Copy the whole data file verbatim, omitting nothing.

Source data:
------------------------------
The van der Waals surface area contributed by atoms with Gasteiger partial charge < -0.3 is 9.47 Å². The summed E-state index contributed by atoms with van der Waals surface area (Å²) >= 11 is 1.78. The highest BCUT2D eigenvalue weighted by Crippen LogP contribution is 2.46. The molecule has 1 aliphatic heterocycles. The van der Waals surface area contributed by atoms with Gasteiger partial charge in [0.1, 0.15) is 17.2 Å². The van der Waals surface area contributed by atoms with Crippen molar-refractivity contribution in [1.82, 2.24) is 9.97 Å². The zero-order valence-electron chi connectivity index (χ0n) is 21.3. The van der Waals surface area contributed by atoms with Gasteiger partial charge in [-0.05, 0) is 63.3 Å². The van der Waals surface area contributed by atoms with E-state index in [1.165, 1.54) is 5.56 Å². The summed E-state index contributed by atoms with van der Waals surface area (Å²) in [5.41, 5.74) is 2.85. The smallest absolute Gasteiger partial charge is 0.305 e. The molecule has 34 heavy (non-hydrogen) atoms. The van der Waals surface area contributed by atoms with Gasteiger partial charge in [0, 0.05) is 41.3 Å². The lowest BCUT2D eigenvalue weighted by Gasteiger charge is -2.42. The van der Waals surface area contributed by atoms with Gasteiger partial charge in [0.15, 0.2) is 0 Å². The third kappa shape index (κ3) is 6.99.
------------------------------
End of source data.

The van der Waals surface area contributed by atoms with Gasteiger partial charge < -0.3 is 9.47 Å². The summed E-state index contributed by atoms with van der Waals surface area (Å²) >= 11 is 1.78. The highest BCUT2D eigenvalue weighted by Crippen LogP contribution is 2.46. The molecule has 1 aliphatic heterocycles. The van der Waals surface area contributed by atoms with Gasteiger partial charge in [0.1, 0.15) is 17.2 Å². The van der Waals surface area contributed by atoms with Crippen molar-refractivity contribution in [1.82, 2.24) is 9.97 Å². The zero-order valence-electron chi connectivity index (χ0n) is 21.3. The van der Waals surface area contributed by atoms with Gasteiger partial charge in [-0.05, 0) is 63.3 Å². The van der Waals surface area contributed by atoms with E-state index in [1.165, 1.54) is 5.56 Å². The summed E-state index contributed by atoms with van der Waals surface area (Å²) in [5.41, 5.74) is 2.85. The smallest absolute Gasteiger partial charge is 0.305 e. The molecule has 34 heavy (non-hydrogen) atoms. The van der Waals surface area contributed by atoms with Gasteiger partial charge in [0, 0.05) is 41.3 Å². The lowest BCUT2D eigenvalue weighted by Gasteiger charge is -2.42. The van der Waals surface area contributed by atoms with Gasteiger partial charge in [0.15, 0.2) is 0 Å². The third kappa shape index (κ3) is 6.99.